Spain’s Central Electoral Board (JEC) agreed on Friday to strip Catalan premier Quim Torra of his position as deputy in the Catalan Parliament following his 18-month ban from public office for disobedience.
In December, the Catalan Regional High Court found Torra guilty of disobedience for refusing to remove banners supporting jailed independence leaders from public buildings during an election campaign, which violated regulations on political neutrality. The ruling, however, is not definitive until the Supreme Court issues a decision on Torra’s appeal.
We need to move on from this notion of supreme courts or electoral boards. Where does sovereignty reside?
Catalan premier Quim Torra
But the conservative Popular Party (PP), center-right Ciudadanos (Citizens) and far-right Vox called upon the JEC to remove Torra from his post as deputy, meaning that he would not be able to continue serving as Catalan premier, as the regional leader must also be a deputy. The JEC agreed by a very tight margin – seven votes to six – that the Catalan Regional High Court’s disobedience ruling effectively stripped Torra of his eligibility to be a deputy, given that it was a “crime against the public administration.”
The members of the JEC who voted against the decision argued that the electoral board does not have the power to adopt a resolution to remove an elected official. The JEC’s decision also goes against an agreement reached earlier by the Barcelona electoral board, which dismissed the right-wing parties’ request to strip Torra from his position as deputy.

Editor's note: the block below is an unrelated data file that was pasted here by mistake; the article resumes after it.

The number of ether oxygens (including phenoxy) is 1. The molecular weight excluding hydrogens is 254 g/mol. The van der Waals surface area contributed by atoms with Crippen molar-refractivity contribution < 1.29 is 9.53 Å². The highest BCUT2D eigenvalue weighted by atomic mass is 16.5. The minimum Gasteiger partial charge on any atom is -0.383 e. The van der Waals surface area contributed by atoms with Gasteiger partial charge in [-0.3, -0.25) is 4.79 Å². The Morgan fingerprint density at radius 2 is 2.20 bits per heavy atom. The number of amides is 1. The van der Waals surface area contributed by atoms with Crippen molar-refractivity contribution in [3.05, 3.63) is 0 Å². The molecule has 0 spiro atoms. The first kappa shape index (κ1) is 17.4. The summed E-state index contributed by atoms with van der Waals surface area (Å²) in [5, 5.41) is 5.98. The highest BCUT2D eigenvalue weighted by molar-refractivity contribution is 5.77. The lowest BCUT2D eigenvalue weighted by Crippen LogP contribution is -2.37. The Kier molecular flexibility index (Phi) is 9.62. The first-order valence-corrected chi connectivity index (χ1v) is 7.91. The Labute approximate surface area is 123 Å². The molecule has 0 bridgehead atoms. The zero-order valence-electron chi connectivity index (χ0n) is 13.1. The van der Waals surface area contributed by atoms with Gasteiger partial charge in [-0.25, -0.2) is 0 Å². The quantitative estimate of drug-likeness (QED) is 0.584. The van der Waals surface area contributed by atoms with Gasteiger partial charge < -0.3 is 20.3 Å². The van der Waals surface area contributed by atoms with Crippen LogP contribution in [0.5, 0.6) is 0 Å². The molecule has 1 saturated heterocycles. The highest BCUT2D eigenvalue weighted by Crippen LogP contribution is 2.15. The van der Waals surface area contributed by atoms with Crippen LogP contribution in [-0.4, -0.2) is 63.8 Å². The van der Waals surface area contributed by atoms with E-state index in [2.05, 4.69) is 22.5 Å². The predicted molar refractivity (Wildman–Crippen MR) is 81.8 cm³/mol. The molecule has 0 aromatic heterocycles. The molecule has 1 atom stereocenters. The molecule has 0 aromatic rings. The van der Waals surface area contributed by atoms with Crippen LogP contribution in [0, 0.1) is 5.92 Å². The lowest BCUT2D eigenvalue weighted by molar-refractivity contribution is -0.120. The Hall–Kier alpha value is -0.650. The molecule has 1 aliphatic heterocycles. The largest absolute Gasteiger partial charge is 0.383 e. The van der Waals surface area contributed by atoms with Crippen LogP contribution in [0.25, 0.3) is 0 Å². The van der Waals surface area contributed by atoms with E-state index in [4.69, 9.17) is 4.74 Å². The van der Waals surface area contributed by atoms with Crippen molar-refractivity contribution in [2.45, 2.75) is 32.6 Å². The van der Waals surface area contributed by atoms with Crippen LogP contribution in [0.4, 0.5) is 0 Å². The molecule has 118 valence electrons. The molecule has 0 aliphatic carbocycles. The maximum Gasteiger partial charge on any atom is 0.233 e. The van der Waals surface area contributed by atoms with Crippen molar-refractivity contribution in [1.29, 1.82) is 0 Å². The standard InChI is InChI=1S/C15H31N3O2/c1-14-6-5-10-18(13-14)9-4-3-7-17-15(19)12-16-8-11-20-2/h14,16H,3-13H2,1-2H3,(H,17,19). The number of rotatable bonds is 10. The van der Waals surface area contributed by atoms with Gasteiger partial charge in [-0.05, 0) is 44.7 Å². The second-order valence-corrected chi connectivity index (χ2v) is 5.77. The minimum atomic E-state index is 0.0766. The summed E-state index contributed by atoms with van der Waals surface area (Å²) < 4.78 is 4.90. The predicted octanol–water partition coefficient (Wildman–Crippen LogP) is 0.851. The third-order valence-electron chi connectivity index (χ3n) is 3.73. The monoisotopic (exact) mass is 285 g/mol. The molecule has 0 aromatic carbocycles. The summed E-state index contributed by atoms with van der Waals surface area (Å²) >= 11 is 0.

The JEC decided against Torra by a very tight margin of seven votes to six
In an extraordinary assembly on Saturday, the Catalan Parliament, which is controlled by pro-independence groups, approved a resolution that rejected the JEC’s decision as a “coup that contravenes the will of the Catalan people.” According to the chamber’s resolution, only the Catalan Parliament has the power to remove Torra from office. It argues that the decision is a “new [Article] 155 that has not been approved by the Senate,” in reference to the provision of the Spanish Constitution that allowed former prime minister Mariano Rajoy to temporarily strip Catalonia of its autonomous powers following the 2017 breakaway bid.
Torra is already assuming that the Supreme Court will back his removal. “It is very likely that this process will end in my disqualification from office a few months from now,” he said in a televised interview on the regional station TV3.
But the separatist leader invoked the regional parliament’s support for him on Saturday as a good reason to disobey the Supreme Court. Torra said that sovereignty resides in the Catalan Parliament. “We need to move on from this notion of supreme courts or electoral boards. Where does sovereignty reside? It was very important to underscore the sovereignty and inviolability of the Parliament,” said Torra.
English version by Melissa Kitson.